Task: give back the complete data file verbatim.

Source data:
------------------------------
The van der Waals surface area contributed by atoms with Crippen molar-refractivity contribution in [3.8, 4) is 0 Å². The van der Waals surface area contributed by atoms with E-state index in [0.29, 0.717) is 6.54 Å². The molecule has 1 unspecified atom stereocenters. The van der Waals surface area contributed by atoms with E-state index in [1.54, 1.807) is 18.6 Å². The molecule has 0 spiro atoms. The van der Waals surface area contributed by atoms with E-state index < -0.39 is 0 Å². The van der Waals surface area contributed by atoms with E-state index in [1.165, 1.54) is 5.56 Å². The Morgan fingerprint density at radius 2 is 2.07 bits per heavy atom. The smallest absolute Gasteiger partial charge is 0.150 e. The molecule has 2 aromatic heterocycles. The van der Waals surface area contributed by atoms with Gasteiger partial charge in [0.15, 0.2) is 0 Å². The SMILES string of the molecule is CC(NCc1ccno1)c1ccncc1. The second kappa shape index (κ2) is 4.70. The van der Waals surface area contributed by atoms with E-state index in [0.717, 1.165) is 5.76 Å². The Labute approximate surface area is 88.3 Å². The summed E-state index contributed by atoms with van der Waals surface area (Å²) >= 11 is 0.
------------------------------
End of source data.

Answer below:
The van der Waals surface area contributed by atoms with Crippen molar-refractivity contribution in [3.8, 4) is 0 Å². The van der Waals surface area contributed by atoms with E-state index in [0.29, 0.717) is 6.54 Å². The molecule has 1 unspecified atom stereocenters. The van der Waals surface area contributed by atoms with E-state index in [1.54, 1.807) is 18.6 Å². The molecule has 0 spiro atoms. The van der Waals surface area contributed by atoms with E-state index < -0.39 is 0 Å². The van der Waals surface area contributed by atoms with E-state index in [1.165, 1.54) is 5.56 Å². The Morgan fingerprint density at radius 2 is 2.07 bits per heavy atom. The smallest absolute Gasteiger partial charge is 0.150 e. The molecule has 2 aromatic heterocycles. The van der Waals surface area contributed by atoms with Gasteiger partial charge in [0.15, 0.2) is 0 Å². The SMILES string of the molecule is CC(NCc1ccno1)c1ccncc1. The second kappa shape index (κ2) is 4.70. The van der Waals surface area contributed by atoms with E-state index in [0.717, 1.165) is 5.76 Å². The Labute approximate surface area is 88.3 Å². The summed E-state index contributed by atoms with van der Waals surface area (Å²) >= 11 is 0.